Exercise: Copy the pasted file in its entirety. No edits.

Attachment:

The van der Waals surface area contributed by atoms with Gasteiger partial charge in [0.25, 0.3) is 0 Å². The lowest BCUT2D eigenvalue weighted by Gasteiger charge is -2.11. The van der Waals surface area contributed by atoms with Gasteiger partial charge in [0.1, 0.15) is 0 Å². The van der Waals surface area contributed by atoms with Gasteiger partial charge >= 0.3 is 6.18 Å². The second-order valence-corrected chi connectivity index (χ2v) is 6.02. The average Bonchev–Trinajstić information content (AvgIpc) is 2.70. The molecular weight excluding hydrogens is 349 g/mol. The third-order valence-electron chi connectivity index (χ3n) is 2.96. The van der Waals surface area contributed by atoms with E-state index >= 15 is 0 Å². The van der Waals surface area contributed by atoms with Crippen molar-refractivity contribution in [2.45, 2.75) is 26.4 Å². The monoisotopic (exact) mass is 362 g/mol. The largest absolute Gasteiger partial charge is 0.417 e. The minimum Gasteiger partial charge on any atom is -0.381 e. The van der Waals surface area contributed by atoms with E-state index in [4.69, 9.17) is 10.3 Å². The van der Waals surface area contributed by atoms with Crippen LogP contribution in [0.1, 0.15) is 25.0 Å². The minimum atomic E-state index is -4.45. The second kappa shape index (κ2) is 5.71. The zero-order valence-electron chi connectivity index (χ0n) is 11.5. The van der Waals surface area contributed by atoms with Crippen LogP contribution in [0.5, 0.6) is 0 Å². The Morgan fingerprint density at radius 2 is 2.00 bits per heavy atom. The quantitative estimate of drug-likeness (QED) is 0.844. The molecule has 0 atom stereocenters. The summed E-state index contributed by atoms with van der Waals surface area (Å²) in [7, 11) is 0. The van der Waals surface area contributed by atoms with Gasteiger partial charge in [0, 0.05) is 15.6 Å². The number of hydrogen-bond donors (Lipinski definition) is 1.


The van der Waals surface area contributed by atoms with Gasteiger partial charge in [0.25, 0.3) is 0 Å². The lowest BCUT2D eigenvalue weighted by Gasteiger charge is -2.11. The van der Waals surface area contributed by atoms with Gasteiger partial charge in [0.1, 0.15) is 0 Å². The van der Waals surface area contributed by atoms with Gasteiger partial charge >= 0.3 is 6.18 Å². The second-order valence-corrected chi connectivity index (χ2v) is 6.02. The average Bonchev–Trinajstić information content (AvgIpc) is 2.70. The molecular weight excluding hydrogens is 349 g/mol. The third-order valence-electron chi connectivity index (χ3n) is 2.96. The van der Waals surface area contributed by atoms with E-state index >= 15 is 0 Å². The van der Waals surface area contributed by atoms with Crippen molar-refractivity contribution in [2.45, 2.75) is 26.4 Å². The monoisotopic (exact) mass is 362 g/mol. The largest absolute Gasteiger partial charge is 0.417 e. The minimum Gasteiger partial charge on any atom is -0.381 e. The van der Waals surface area contributed by atoms with E-state index in [4.69, 9.17) is 10.3 Å². The van der Waals surface area contributed by atoms with Crippen LogP contribution in [0.1, 0.15) is 25.0 Å². The minimum atomic E-state index is -4.45. The second kappa shape index (κ2) is 5.71. The zero-order valence-electron chi connectivity index (χ0n) is 11.5. The van der Waals surface area contributed by atoms with Crippen LogP contribution in [0.5, 0.6) is 0 Å². The Morgan fingerprint density at radius 2 is 2.00 bits per heavy atom. The quantitative estimate of drug-likeness (QED) is 0.844. The molecule has 0 atom stereocenters. The summed E-state index contributed by atoms with van der Waals surface area (Å²) in [7, 11) is 0. The van der Waals surface area contributed by atoms with Gasteiger partial charge in [0, 0.05) is 15.6 Å². The number of hydrogen-bond donors (Lipinski definition) is 1.